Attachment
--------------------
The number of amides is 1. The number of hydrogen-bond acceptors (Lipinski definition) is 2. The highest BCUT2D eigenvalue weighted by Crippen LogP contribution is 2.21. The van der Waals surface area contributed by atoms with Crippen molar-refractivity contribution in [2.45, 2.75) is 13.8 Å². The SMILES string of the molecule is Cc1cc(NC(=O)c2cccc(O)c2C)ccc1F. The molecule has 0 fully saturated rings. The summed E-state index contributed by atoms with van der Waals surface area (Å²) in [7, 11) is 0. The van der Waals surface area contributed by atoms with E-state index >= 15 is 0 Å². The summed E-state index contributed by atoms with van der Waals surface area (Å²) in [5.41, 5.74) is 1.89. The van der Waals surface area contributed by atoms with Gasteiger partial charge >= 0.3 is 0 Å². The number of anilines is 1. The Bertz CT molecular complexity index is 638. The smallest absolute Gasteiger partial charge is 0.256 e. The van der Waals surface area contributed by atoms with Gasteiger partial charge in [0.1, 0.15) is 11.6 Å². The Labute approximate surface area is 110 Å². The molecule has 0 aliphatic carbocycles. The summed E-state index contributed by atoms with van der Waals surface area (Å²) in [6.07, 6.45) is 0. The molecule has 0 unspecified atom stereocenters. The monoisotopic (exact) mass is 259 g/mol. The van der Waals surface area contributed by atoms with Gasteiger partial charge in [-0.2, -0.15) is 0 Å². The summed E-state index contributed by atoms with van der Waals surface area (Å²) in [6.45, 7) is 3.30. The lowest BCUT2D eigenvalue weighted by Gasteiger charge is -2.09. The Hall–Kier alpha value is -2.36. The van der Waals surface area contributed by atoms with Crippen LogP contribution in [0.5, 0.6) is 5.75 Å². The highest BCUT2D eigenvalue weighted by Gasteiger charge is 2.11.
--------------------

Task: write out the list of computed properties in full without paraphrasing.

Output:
The number of amides is 1. The number of hydrogen-bond acceptors (Lipinski definition) is 2. The highest BCUT2D eigenvalue weighted by Crippen LogP contribution is 2.21. The van der Waals surface area contributed by atoms with Crippen molar-refractivity contribution in [2.45, 2.75) is 13.8 Å². The SMILES string of the molecule is Cc1cc(NC(=O)c2cccc(O)c2C)ccc1F. The molecule has 0 fully saturated rings. The summed E-state index contributed by atoms with van der Waals surface area (Å²) in [7, 11) is 0. The van der Waals surface area contributed by atoms with E-state index >= 15 is 0 Å². The summed E-state index contributed by atoms with van der Waals surface area (Å²) in [5.41, 5.74) is 1.89. The van der Waals surface area contributed by atoms with Gasteiger partial charge >= 0.3 is 0 Å². The number of anilines is 1. The Bertz CT molecular complexity index is 638. The smallest absolute Gasteiger partial charge is 0.256 e. The van der Waals surface area contributed by atoms with Gasteiger partial charge in [0.1, 0.15) is 11.6 Å². The Labute approximate surface area is 110 Å². The molecule has 0 aliphatic carbocycles. The summed E-state index contributed by atoms with van der Waals surface area (Å²) in [6.07, 6.45) is 0. The molecule has 0 unspecified atom stereocenters. The monoisotopic (exact) mass is 259 g/mol. The van der Waals surface area contributed by atoms with Gasteiger partial charge in [-0.2, -0.15) is 0 Å². The summed E-state index contributed by atoms with van der Waals surface area (Å²) in [6.45, 7) is 3.30. The lowest BCUT2D eigenvalue weighted by Gasteiger charge is -2.09. The Hall–Kier alpha value is -2.36. The van der Waals surface area contributed by atoms with Crippen LogP contribution in [0.5, 0.6) is 5.75 Å². The highest BCUT2D eigenvalue weighted by Gasteiger charge is 2.11.